Digital Press’s review published on Letterboxd:
A question for you: If you felt you’d lived out your life and had nothing ahead to live for, and you had a decent chunk of change to fund it, would you allow your death to be staged and take on a new persona in a new body? Given a fresh start and no responsibilities beyond your own new goals, would you give up everything you have now?
One would expect consequences, even beyond the obvious. Would you be able to forget what you built in that prior life? Could you truly think any differently even though you’ve assumed a new persona? What if you don’t get it right the second time either? All of these concepts are explored in Seconds.
There are times when the movie feels HUGE, with a sprawling, secret organization running this life-altering procedure with seemingly no limit to their resources or skills. But it’s the other times - when this organization shows its one flaw - lack of control over the mind of its clientele - that really make this more of a study in philosophy than just a sci-fi flick about some high-priced body snatchers.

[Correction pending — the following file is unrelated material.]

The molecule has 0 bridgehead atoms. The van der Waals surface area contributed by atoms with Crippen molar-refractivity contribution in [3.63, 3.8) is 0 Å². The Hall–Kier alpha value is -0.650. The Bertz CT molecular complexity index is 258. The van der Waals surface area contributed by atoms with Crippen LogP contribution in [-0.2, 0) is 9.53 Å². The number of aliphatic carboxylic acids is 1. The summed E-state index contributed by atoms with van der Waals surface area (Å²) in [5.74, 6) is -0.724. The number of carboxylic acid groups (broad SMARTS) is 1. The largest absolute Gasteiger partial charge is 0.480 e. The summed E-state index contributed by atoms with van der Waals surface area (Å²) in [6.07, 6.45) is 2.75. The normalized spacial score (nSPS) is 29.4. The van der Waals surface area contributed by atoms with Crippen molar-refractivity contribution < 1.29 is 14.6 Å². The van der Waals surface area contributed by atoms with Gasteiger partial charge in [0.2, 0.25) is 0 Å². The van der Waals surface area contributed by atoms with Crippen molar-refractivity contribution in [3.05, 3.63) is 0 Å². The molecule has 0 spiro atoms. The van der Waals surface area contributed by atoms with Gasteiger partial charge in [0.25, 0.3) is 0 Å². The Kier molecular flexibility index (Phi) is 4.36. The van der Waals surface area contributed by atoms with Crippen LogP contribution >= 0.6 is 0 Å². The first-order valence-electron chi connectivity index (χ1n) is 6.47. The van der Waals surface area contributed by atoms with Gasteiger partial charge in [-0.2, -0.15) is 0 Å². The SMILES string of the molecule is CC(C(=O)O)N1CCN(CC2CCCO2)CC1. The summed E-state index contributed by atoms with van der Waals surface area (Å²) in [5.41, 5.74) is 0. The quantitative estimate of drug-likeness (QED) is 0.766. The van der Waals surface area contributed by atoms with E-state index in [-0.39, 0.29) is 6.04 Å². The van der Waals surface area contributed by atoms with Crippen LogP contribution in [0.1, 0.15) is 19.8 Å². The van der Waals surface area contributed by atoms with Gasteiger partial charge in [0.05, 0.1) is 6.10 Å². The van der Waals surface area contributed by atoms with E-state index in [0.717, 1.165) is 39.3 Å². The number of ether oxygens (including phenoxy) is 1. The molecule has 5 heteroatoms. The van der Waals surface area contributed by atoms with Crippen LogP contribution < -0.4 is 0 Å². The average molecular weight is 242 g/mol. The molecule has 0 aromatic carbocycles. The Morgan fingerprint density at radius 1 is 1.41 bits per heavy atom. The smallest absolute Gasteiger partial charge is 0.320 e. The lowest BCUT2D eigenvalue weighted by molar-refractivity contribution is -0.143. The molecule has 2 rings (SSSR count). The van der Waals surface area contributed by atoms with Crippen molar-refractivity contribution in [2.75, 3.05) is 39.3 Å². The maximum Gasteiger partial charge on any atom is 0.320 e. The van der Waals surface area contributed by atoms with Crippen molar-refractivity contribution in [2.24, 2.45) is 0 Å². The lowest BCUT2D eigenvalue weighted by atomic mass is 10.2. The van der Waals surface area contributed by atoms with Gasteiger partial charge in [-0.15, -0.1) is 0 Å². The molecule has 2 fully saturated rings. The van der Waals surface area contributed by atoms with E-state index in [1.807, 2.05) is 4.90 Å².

Seconds would be perfect if not for a long drunken segment in the middle that I suppose was used to compress the rapid decline in the main character’s new life. It seems very out of place with the rest of the story, complete with full frontal nudity - in 1966, in a mainstream film! I guess that’s exactly why it was done the way it was, to show the contrast in lifestyle between the old life and the new. Still, I wish it were done differently, it’s an awkward ten minutes and takes some time to get back on the rails.
I’d recommend this to anyone dreaming of living another life. It might not be the dream you think it is.